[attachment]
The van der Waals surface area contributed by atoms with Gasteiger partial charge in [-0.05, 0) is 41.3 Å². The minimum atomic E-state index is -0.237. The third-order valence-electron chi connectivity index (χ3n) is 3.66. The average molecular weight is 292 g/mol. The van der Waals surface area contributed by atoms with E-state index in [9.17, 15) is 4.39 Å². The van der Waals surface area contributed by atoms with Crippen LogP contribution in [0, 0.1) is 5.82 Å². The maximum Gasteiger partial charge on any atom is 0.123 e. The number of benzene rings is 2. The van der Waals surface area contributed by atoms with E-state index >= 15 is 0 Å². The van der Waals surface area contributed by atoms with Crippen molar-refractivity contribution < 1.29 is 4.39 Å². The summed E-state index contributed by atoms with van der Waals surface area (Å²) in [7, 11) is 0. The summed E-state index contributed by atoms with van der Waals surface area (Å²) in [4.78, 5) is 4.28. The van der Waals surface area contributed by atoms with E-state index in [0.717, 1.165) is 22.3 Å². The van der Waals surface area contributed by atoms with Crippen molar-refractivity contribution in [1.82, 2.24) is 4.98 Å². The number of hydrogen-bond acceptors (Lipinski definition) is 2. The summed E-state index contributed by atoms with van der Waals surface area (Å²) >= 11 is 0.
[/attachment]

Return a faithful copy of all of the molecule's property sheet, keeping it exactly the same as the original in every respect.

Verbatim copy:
The van der Waals surface area contributed by atoms with Gasteiger partial charge in [-0.05, 0) is 41.3 Å². The minimum atomic E-state index is -0.237. The third-order valence-electron chi connectivity index (χ3n) is 3.66. The average molecular weight is 292 g/mol. The van der Waals surface area contributed by atoms with E-state index in [9.17, 15) is 4.39 Å². The van der Waals surface area contributed by atoms with Crippen LogP contribution in [0, 0.1) is 5.82 Å². The maximum Gasteiger partial charge on any atom is 0.123 e. The number of benzene rings is 2. The van der Waals surface area contributed by atoms with E-state index >= 15 is 0 Å². The van der Waals surface area contributed by atoms with Crippen molar-refractivity contribution < 1.29 is 4.39 Å². The summed E-state index contributed by atoms with van der Waals surface area (Å²) in [7, 11) is 0. The summed E-state index contributed by atoms with van der Waals surface area (Å²) in [4.78, 5) is 4.28. The van der Waals surface area contributed by atoms with E-state index in [0.717, 1.165) is 22.3 Å². The van der Waals surface area contributed by atoms with Crippen molar-refractivity contribution in [1.82, 2.24) is 4.98 Å². The number of hydrogen-bond acceptors (Lipinski definition) is 2. The summed E-state index contributed by atoms with van der Waals surface area (Å²) >= 11 is 0.